Covering a broad range of topics, this text provides a comprehensive survey of the modelling of chaotic dynamics and complexity in the natural and social sciences. Its attention to models in both the physical and social sciences and the detailed philosophical approach make this an unique text in the midst of many current books on chaos and complexity.
Part 1 deals with the mathematical model as an instrument of investigation. The general meaning of modelling and, more specifically, questions concerning linear modelling are discussed. Part 2 deals with the theme of chaos and the origin of chaotic dynamics. Part 3 deals with the theme of complexity: a property of the systems and of their models which is intermediate between stability and chaos.
Including an extensive index and bibliography along with numerous examples and simplified models, this is an ideal course text.
CONTENTS; PREFACE; PART I: LINEAR AND NONLINEAR PROCESSES; 1.1 Introduction; 1.2 Modelling; 1.3 The Origins of System Dynamics: Mechanics; 1.4 Linearity in Models; 1.5 One of The Most Basic Natural Systems: The Pendulum; 1.6 Linearity as a First, Often Insufficient Approximation; 1.7 The Nonlinearity of Natural Processes: The Case of The Pendulum; 1.8 Dynamical Systems and The Phase Space; 1.9 Extension of The Concepts and Models Used in Physics to Economics; 1.10 The Chaotic Pendulum; 1.11 Linear Models in Social Processes: The Case of Two Interacting Populations; 1.12 Nonlinear Models in Social Processes: The Model of Volterra-Lotka and Some of Its Variants in Ecology; 1.13 Nonlinear Models in Social Processes: The Volterra-Lotka Model Applied to Urban and Regional Science; PART II: FROM NONLINEARITY TO CHAOS; 2.1 Introduction; 2.2 Dynamical Systems and Chaos; 2.3 Strange and Chaotic Attractors; 2.4 Chaos in Real Systems and in Mathematical Models; 2.5 Stability in Dynamical Systems; 2.6 The Problem of Measuring Chaos in Real Systems; 2.7 Logistic Growth as A Population Development Model; 2.8 A Nonlinear Discrete Model: The Logistic Map; 2.9 The Logistic Map: Some Results of Numerical Simulations and An Application; 2.10 Chaos in Systems: The Main Concepts; PART III: COMPLEXITY; 3.1 Introduction; 3.2 Inadequacy of Reductionism; 3.3 Some Aspects of The Classical Vision of Science; 3.4 From Determinism to Complexity: Self-Organisation, A New Understanding of System Dynamics; 3.5 What is Complexity?; 3.6 Complexity and Evolution; 3.7 Complexity in Economic Processes; 3.8 Some Thoughts on The Meaning of 'Doing Mathematics'; 3.9 Digression into The Main Interpretations of The Foundations of Mathematics; 3.10 The Need for A Mathematics of (or for) Complexity; REFERENCES; NAME INDEX; SUBJECT INDEX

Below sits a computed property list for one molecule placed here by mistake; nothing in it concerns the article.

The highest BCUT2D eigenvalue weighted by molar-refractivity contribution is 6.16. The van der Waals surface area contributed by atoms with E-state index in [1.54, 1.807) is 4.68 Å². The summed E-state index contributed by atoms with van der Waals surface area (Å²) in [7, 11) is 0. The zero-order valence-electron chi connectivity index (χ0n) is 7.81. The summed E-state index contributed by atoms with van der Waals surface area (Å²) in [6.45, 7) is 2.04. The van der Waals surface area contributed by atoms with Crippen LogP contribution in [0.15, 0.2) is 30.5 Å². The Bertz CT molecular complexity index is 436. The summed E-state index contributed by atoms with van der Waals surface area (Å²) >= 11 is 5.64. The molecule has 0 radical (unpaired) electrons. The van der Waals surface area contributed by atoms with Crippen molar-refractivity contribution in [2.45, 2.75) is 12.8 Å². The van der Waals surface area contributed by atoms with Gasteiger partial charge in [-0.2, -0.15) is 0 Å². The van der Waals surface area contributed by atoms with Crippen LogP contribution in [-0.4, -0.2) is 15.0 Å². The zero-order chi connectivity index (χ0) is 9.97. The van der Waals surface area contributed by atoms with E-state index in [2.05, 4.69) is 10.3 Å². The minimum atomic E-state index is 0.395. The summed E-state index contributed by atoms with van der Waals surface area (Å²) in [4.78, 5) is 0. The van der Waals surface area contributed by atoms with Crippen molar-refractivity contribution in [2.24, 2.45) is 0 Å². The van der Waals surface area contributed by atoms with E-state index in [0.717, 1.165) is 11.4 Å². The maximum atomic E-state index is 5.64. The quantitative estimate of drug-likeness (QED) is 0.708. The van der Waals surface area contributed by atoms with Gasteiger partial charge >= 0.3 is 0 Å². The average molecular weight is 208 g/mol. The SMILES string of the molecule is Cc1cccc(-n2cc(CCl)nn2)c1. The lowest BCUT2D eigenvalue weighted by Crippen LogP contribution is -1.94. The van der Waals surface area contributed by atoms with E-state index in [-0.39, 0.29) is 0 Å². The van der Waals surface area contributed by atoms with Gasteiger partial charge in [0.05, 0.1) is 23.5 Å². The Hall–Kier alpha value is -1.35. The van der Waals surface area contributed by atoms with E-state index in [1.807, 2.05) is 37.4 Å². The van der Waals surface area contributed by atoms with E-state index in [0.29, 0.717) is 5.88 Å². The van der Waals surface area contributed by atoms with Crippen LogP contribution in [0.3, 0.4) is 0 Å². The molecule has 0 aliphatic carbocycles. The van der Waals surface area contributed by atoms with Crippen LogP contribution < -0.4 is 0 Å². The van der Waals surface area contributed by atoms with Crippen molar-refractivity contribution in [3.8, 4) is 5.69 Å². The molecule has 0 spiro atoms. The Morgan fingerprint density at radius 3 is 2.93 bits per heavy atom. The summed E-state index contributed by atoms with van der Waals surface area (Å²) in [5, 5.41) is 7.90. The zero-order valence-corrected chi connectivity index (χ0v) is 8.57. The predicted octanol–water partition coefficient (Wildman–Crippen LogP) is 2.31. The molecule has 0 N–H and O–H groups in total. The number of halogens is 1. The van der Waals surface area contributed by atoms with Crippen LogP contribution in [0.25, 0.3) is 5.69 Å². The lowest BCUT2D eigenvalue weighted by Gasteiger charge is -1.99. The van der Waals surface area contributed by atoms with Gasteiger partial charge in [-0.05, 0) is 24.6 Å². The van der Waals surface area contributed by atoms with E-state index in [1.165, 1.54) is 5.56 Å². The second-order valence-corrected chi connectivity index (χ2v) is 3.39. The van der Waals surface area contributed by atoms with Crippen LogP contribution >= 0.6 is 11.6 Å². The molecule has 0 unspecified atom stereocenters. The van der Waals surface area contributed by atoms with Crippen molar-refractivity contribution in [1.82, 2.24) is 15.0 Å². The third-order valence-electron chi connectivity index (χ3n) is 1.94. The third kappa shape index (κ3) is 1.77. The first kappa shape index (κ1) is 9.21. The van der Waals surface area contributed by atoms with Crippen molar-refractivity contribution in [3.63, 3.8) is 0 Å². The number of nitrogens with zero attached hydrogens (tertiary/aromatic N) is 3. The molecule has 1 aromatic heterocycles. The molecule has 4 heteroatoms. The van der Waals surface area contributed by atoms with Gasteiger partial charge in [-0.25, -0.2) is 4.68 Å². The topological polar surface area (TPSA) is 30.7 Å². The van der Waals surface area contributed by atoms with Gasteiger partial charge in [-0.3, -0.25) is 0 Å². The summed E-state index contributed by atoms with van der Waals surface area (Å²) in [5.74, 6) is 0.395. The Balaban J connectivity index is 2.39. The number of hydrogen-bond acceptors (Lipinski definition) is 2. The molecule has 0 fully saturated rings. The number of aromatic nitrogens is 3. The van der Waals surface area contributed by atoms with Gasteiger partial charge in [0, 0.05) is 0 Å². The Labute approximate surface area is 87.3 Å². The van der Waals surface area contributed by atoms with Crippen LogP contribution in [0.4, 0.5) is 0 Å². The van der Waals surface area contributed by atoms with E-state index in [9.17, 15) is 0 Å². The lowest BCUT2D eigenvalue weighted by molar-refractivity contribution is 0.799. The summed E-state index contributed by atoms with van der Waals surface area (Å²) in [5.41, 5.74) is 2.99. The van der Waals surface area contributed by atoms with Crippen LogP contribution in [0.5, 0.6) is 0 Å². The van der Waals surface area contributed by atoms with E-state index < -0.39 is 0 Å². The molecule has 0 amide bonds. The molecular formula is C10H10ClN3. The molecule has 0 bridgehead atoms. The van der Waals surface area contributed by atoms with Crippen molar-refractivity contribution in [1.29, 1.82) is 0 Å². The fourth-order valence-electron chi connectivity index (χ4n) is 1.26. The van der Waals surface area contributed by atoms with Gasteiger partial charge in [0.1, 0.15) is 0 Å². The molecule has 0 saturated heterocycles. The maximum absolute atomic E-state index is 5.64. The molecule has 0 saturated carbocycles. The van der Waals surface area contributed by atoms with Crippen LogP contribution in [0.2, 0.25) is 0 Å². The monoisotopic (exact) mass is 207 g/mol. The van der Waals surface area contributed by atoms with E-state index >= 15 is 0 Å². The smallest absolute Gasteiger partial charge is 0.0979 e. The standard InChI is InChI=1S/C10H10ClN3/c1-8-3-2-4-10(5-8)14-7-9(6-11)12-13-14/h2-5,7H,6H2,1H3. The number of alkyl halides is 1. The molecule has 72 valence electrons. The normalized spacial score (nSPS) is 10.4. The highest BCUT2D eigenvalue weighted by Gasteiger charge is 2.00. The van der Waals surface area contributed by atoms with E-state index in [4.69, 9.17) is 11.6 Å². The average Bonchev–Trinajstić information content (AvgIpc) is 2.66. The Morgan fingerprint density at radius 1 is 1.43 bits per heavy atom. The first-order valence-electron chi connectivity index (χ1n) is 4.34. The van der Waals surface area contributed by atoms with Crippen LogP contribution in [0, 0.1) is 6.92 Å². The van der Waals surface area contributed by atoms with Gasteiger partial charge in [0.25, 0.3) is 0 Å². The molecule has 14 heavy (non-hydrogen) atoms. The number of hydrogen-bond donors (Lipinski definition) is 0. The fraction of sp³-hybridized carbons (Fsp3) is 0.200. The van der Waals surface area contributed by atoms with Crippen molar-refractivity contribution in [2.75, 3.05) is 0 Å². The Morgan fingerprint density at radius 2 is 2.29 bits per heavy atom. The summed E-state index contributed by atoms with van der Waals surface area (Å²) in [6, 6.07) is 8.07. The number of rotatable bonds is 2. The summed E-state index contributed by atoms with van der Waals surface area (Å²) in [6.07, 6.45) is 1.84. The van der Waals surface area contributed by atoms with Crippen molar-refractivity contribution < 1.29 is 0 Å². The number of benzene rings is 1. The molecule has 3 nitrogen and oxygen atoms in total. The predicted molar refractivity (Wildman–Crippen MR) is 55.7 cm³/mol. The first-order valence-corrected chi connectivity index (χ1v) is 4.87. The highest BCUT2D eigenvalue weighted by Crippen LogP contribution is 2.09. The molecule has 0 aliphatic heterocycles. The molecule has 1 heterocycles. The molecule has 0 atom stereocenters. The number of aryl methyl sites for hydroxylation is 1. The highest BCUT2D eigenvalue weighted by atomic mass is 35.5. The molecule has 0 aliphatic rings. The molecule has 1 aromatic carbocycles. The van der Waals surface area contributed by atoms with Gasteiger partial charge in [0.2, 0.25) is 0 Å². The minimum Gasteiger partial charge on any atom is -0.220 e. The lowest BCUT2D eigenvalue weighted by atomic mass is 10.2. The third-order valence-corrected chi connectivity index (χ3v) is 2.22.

...the book will certainly bring a lot of pleasure to the reader with philosophical inclinations EMS Newsletter